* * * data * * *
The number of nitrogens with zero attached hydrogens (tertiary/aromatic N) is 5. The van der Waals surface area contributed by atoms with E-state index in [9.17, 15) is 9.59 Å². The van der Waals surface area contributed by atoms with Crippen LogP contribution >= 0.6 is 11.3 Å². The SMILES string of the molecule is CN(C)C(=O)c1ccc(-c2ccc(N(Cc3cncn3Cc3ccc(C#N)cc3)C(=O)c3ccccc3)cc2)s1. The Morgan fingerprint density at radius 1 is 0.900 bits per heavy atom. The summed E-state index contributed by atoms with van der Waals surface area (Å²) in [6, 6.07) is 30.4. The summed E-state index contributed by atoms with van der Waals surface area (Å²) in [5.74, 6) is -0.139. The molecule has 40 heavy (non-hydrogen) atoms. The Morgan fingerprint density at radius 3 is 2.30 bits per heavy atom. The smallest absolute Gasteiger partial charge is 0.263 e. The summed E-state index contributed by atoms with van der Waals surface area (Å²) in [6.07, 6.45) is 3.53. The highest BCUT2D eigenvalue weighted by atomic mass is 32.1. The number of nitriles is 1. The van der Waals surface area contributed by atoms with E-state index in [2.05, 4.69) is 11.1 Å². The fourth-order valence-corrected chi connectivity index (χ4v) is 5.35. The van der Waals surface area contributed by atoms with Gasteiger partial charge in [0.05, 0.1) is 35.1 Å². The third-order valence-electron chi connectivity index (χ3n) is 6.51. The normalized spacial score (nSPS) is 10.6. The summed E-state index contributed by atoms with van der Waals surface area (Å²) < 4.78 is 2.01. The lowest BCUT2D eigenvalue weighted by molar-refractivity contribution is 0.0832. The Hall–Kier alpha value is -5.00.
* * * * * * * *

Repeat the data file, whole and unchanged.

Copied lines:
The number of nitrogens with zero attached hydrogens (tertiary/aromatic N) is 5. The van der Waals surface area contributed by atoms with E-state index in [9.17, 15) is 9.59 Å². The van der Waals surface area contributed by atoms with Crippen LogP contribution >= 0.6 is 11.3 Å². The SMILES string of the molecule is CN(C)C(=O)c1ccc(-c2ccc(N(Cc3cncn3Cc3ccc(C#N)cc3)C(=O)c3ccccc3)cc2)s1. The Morgan fingerprint density at radius 1 is 0.900 bits per heavy atom. The summed E-state index contributed by atoms with van der Waals surface area (Å²) in [6, 6.07) is 30.4. The summed E-state index contributed by atoms with van der Waals surface area (Å²) in [5.74, 6) is -0.139. The molecule has 40 heavy (non-hydrogen) atoms. The Morgan fingerprint density at radius 3 is 2.30 bits per heavy atom. The smallest absolute Gasteiger partial charge is 0.263 e. The summed E-state index contributed by atoms with van der Waals surface area (Å²) in [6.07, 6.45) is 3.53. The highest BCUT2D eigenvalue weighted by atomic mass is 32.1. The number of nitriles is 1. The van der Waals surface area contributed by atoms with E-state index in [2.05, 4.69) is 11.1 Å². The fourth-order valence-corrected chi connectivity index (χ4v) is 5.35. The van der Waals surface area contributed by atoms with Gasteiger partial charge in [0.05, 0.1) is 35.1 Å². The third-order valence-electron chi connectivity index (χ3n) is 6.51. The normalized spacial score (nSPS) is 10.6. The summed E-state index contributed by atoms with van der Waals surface area (Å²) < 4.78 is 2.01. The lowest BCUT2D eigenvalue weighted by molar-refractivity contribution is 0.0832. The Hall–Kier alpha value is -5.00.